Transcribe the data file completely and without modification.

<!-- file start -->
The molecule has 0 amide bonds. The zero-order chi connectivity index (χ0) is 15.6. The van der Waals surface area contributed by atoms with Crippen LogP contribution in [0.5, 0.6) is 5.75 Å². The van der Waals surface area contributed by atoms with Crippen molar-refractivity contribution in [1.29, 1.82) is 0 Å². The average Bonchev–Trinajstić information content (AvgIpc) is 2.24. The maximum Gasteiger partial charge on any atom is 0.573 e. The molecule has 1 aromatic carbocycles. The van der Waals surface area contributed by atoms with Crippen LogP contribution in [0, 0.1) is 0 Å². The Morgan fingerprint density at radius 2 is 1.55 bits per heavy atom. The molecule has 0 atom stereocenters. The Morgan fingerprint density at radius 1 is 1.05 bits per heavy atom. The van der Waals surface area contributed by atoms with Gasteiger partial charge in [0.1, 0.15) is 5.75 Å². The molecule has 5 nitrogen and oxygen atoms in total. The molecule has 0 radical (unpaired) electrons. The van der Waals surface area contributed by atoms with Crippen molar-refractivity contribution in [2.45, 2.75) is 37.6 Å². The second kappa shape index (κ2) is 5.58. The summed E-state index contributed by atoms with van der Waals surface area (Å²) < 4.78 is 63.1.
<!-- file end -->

The molecule has 0 amide bonds. The zero-order chi connectivity index (χ0) is 15.6. The van der Waals surface area contributed by atoms with Crippen LogP contribution in [0.5, 0.6) is 5.75 Å². The van der Waals surface area contributed by atoms with Crippen molar-refractivity contribution in [1.29, 1.82) is 0 Å². The average Bonchev–Trinajstić information content (AvgIpc) is 2.24. The maximum Gasteiger partial charge on any atom is 0.573 e. The molecule has 1 aromatic carbocycles. The van der Waals surface area contributed by atoms with Crippen LogP contribution in [0, 0.1) is 0 Å². The Morgan fingerprint density at radius 2 is 1.55 bits per heavy atom. The molecule has 0 atom stereocenters. The Morgan fingerprint density at radius 1 is 1.05 bits per heavy atom. The van der Waals surface area contributed by atoms with Gasteiger partial charge in [0.1, 0.15) is 5.75 Å². The molecule has 5 nitrogen and oxygen atoms in total. The molecule has 0 radical (unpaired) electrons. The van der Waals surface area contributed by atoms with Crippen molar-refractivity contribution in [2.45, 2.75) is 37.6 Å². The second kappa shape index (κ2) is 5.58. The summed E-state index contributed by atoms with van der Waals surface area (Å²) < 4.78 is 63.1.